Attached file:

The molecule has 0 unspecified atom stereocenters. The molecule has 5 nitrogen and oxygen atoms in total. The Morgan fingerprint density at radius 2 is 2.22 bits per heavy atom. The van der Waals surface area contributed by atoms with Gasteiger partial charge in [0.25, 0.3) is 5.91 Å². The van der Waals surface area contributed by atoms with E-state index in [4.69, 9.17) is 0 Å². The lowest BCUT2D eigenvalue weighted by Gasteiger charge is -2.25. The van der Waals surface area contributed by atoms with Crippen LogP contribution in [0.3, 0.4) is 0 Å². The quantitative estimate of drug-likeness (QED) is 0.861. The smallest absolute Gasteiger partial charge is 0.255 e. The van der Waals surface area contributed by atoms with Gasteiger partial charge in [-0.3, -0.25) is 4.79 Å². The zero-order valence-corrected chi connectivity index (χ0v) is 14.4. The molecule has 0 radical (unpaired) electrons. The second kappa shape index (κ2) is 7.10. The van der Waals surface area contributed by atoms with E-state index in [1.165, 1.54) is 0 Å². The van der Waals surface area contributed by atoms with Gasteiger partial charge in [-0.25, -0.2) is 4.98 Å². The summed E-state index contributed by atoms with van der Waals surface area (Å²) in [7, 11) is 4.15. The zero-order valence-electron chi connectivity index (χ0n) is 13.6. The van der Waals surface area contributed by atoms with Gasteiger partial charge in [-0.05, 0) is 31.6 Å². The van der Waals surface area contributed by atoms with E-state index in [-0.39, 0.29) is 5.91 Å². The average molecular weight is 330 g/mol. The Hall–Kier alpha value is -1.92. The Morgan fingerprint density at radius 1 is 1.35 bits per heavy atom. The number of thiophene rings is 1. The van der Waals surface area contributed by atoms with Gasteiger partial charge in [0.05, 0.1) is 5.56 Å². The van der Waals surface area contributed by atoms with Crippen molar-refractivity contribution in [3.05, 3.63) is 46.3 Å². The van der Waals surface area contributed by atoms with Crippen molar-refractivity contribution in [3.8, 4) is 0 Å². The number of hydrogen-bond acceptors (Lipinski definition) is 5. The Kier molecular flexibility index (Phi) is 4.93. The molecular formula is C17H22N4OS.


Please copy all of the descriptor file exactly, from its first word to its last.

The molecule has 0 unspecified atom stereocenters. The molecule has 5 nitrogen and oxygen atoms in total. The Morgan fingerprint density at radius 2 is 2.22 bits per heavy atom. The van der Waals surface area contributed by atoms with Gasteiger partial charge in [0.25, 0.3) is 5.91 Å². The van der Waals surface area contributed by atoms with E-state index in [4.69, 9.17) is 0 Å². The lowest BCUT2D eigenvalue weighted by Gasteiger charge is -2.25. The van der Waals surface area contributed by atoms with Crippen LogP contribution in [0.3, 0.4) is 0 Å². The quantitative estimate of drug-likeness (QED) is 0.861. The smallest absolute Gasteiger partial charge is 0.255 e. The van der Waals surface area contributed by atoms with Gasteiger partial charge in [-0.3, -0.25) is 4.79 Å². The zero-order valence-corrected chi connectivity index (χ0v) is 14.4. The molecule has 0 radical (unpaired) electrons. The second kappa shape index (κ2) is 7.10. The van der Waals surface area contributed by atoms with E-state index in [1.165, 1.54) is 0 Å². The van der Waals surface area contributed by atoms with Gasteiger partial charge in [-0.25, -0.2) is 4.98 Å². The summed E-state index contributed by atoms with van der Waals surface area (Å²) in [7, 11) is 4.15. The zero-order valence-electron chi connectivity index (χ0n) is 13.6. The van der Waals surface area contributed by atoms with Gasteiger partial charge in [-0.05, 0) is 31.6 Å². The van der Waals surface area contributed by atoms with E-state index in [-0.39, 0.29) is 5.91 Å². The average molecular weight is 330 g/mol. The Hall–Kier alpha value is -1.92. The Morgan fingerprint density at radius 1 is 1.35 bits per heavy atom. The number of thiophene rings is 1. The van der Waals surface area contributed by atoms with Gasteiger partial charge in [0.05, 0.1) is 5.56 Å². The van der Waals surface area contributed by atoms with Crippen molar-refractivity contribution in [3.05, 3.63) is 46.3 Å². The van der Waals surface area contributed by atoms with Crippen molar-refractivity contribution in [3.8, 4) is 0 Å². The number of hydrogen-bond acceptors (Lipinski definition) is 5. The Kier molecular flexibility index (Phi) is 4.93. The molecular formula is C17H22N4OS.